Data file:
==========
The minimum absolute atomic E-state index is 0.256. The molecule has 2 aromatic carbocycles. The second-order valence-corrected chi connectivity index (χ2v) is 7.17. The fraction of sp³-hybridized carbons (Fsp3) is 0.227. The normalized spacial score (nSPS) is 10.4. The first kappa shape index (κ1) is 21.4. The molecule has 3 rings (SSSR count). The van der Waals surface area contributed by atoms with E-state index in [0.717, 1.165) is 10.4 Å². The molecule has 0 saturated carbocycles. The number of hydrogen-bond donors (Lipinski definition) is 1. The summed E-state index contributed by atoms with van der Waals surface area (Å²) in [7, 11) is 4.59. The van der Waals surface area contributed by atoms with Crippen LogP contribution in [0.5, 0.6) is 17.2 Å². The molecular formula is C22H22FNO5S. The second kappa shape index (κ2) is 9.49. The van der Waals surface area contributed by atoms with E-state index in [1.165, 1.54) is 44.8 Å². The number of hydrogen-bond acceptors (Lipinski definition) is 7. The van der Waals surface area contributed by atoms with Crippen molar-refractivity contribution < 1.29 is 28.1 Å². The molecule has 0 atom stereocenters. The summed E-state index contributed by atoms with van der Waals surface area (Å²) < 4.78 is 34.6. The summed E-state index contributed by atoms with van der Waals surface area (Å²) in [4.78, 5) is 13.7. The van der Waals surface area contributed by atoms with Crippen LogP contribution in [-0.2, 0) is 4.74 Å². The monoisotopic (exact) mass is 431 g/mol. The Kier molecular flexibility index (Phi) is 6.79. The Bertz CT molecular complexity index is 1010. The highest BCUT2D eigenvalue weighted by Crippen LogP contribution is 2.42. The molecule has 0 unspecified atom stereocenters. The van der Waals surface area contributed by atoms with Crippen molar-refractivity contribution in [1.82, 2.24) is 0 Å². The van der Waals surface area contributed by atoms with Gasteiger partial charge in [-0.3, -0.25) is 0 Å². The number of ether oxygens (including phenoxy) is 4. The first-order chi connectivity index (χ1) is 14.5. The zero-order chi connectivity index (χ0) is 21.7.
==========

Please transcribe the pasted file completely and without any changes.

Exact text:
The minimum absolute atomic E-state index is 0.256. The molecule has 2 aromatic carbocycles. The second-order valence-corrected chi connectivity index (χ2v) is 7.17. The fraction of sp³-hybridized carbons (Fsp3) is 0.227. The normalized spacial score (nSPS) is 10.4. The first kappa shape index (κ1) is 21.4. The molecule has 3 rings (SSSR count). The van der Waals surface area contributed by atoms with E-state index in [0.717, 1.165) is 10.4 Å². The molecule has 0 saturated carbocycles. The number of hydrogen-bond donors (Lipinski definition) is 1. The summed E-state index contributed by atoms with van der Waals surface area (Å²) in [7, 11) is 4.59. The van der Waals surface area contributed by atoms with Crippen LogP contribution in [0.5, 0.6) is 17.2 Å². The molecular formula is C22H22FNO5S. The second kappa shape index (κ2) is 9.49. The van der Waals surface area contributed by atoms with E-state index in [1.165, 1.54) is 44.8 Å². The number of hydrogen-bond acceptors (Lipinski definition) is 7. The van der Waals surface area contributed by atoms with Crippen molar-refractivity contribution < 1.29 is 28.1 Å². The molecule has 0 atom stereocenters. The summed E-state index contributed by atoms with van der Waals surface area (Å²) < 4.78 is 34.6. The summed E-state index contributed by atoms with van der Waals surface area (Å²) in [4.78, 5) is 13.7. The van der Waals surface area contributed by atoms with Crippen LogP contribution in [-0.2, 0) is 4.74 Å². The monoisotopic (exact) mass is 431 g/mol. The Kier molecular flexibility index (Phi) is 6.79. The Bertz CT molecular complexity index is 1010. The highest BCUT2D eigenvalue weighted by Crippen LogP contribution is 2.42. The molecule has 0 unspecified atom stereocenters. The van der Waals surface area contributed by atoms with Crippen molar-refractivity contribution in [1.82, 2.24) is 0 Å². The van der Waals surface area contributed by atoms with Gasteiger partial charge in [-0.3, -0.25) is 0 Å². The number of ether oxygens (including phenoxy) is 4. The first-order chi connectivity index (χ1) is 14.5. The zero-order chi connectivity index (χ0) is 21.7.